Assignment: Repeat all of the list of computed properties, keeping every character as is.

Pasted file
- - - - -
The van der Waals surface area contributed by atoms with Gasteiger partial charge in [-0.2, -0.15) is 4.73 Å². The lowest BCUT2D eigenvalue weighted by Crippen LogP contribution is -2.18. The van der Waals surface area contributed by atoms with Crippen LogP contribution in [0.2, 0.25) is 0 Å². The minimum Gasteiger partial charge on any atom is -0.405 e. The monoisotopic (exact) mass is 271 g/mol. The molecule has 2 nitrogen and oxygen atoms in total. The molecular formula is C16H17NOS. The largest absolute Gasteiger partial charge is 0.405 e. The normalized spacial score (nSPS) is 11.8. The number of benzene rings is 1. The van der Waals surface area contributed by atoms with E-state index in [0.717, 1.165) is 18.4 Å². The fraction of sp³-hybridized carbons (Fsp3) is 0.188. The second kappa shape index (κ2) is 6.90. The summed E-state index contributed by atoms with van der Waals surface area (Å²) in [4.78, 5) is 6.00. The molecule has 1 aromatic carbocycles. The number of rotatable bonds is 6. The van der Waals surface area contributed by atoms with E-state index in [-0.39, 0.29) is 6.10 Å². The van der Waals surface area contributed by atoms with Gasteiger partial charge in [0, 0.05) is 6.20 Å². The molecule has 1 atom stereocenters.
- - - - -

The van der Waals surface area contributed by atoms with Gasteiger partial charge in [-0.2, -0.15) is 4.73 Å². The lowest BCUT2D eigenvalue weighted by Crippen LogP contribution is -2.18. The van der Waals surface area contributed by atoms with Crippen LogP contribution in [0.2, 0.25) is 0 Å². The minimum Gasteiger partial charge on any atom is -0.405 e. The monoisotopic (exact) mass is 271 g/mol. The molecule has 2 nitrogen and oxygen atoms in total. The molecular formula is C16H17NOS. The largest absolute Gasteiger partial charge is 0.405 e. The normalized spacial score (nSPS) is 11.8. The number of benzene rings is 1. The van der Waals surface area contributed by atoms with E-state index in [0.717, 1.165) is 18.4 Å². The fraction of sp³-hybridized carbons (Fsp3) is 0.188. The second kappa shape index (κ2) is 6.90. The summed E-state index contributed by atoms with van der Waals surface area (Å²) in [4.78, 5) is 6.00. The molecule has 1 aromatic carbocycles. The number of rotatable bonds is 6. The van der Waals surface area contributed by atoms with E-state index in [-0.39, 0.29) is 6.10 Å². The van der Waals surface area contributed by atoms with Gasteiger partial charge in [0, 0.05) is 6.20 Å². The molecule has 1 atom stereocenters.